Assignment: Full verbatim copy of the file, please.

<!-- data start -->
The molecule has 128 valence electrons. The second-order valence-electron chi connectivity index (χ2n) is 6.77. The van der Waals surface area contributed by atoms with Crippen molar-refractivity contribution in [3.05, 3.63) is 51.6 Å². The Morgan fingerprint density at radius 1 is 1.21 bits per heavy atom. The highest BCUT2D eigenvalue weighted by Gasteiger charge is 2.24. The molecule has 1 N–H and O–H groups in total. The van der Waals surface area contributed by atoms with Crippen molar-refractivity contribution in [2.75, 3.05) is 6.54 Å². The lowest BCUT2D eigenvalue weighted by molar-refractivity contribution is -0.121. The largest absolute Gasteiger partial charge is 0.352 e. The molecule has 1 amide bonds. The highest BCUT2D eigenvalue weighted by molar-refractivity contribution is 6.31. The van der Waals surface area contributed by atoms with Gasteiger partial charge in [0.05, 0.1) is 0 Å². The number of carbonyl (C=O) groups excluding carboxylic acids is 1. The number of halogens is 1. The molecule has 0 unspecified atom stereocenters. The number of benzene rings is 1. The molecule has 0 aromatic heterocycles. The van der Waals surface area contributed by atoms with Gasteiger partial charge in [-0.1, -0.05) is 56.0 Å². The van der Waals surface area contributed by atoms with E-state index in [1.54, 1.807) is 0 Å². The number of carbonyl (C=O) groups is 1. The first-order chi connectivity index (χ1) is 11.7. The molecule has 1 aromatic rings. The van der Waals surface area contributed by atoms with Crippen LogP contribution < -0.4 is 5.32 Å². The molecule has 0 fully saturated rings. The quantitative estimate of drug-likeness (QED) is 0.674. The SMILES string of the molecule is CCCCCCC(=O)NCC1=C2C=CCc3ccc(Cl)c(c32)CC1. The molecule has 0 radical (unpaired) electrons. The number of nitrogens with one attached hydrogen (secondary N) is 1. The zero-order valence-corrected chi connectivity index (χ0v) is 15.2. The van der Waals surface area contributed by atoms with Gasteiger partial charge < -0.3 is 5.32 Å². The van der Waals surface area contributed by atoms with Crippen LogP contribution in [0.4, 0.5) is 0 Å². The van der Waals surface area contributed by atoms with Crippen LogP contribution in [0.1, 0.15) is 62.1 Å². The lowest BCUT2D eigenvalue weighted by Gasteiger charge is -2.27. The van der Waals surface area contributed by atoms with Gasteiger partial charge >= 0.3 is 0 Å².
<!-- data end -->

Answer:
The molecule has 128 valence electrons. The second-order valence-electron chi connectivity index (χ2n) is 6.77. The van der Waals surface area contributed by atoms with Crippen molar-refractivity contribution in [3.05, 3.63) is 51.6 Å². The Morgan fingerprint density at radius 1 is 1.21 bits per heavy atom. The highest BCUT2D eigenvalue weighted by Gasteiger charge is 2.24. The molecule has 1 N–H and O–H groups in total. The van der Waals surface area contributed by atoms with Crippen molar-refractivity contribution in [2.75, 3.05) is 6.54 Å². The lowest BCUT2D eigenvalue weighted by molar-refractivity contribution is -0.121. The largest absolute Gasteiger partial charge is 0.352 e. The molecule has 1 amide bonds. The highest BCUT2D eigenvalue weighted by molar-refractivity contribution is 6.31. The van der Waals surface area contributed by atoms with Gasteiger partial charge in [0.05, 0.1) is 0 Å². The number of carbonyl (C=O) groups excluding carboxylic acids is 1. The number of halogens is 1. The molecule has 0 unspecified atom stereocenters. The number of benzene rings is 1. The molecule has 0 aromatic heterocycles. The van der Waals surface area contributed by atoms with Gasteiger partial charge in [-0.1, -0.05) is 56.0 Å². The van der Waals surface area contributed by atoms with E-state index in [1.54, 1.807) is 0 Å². The number of carbonyl (C=O) groups is 1. The first-order chi connectivity index (χ1) is 11.7. The molecule has 1 aromatic rings. The van der Waals surface area contributed by atoms with Crippen LogP contribution < -0.4 is 5.32 Å². The molecule has 0 fully saturated rings. The quantitative estimate of drug-likeness (QED) is 0.674. The SMILES string of the molecule is CCCCCCC(=O)NCC1=C2C=CCc3ccc(Cl)c(c32)CC1. The molecule has 0 radical (unpaired) electrons. The number of nitrogens with one attached hydrogen (secondary N) is 1. The zero-order valence-corrected chi connectivity index (χ0v) is 15.2. The van der Waals surface area contributed by atoms with Gasteiger partial charge < -0.3 is 5.32 Å². The van der Waals surface area contributed by atoms with Crippen LogP contribution in [0.4, 0.5) is 0 Å². The van der Waals surface area contributed by atoms with Crippen LogP contribution in [0.1, 0.15) is 62.1 Å². The lowest BCUT2D eigenvalue weighted by Gasteiger charge is -2.27. The van der Waals surface area contributed by atoms with Gasteiger partial charge >= 0.3 is 0 Å².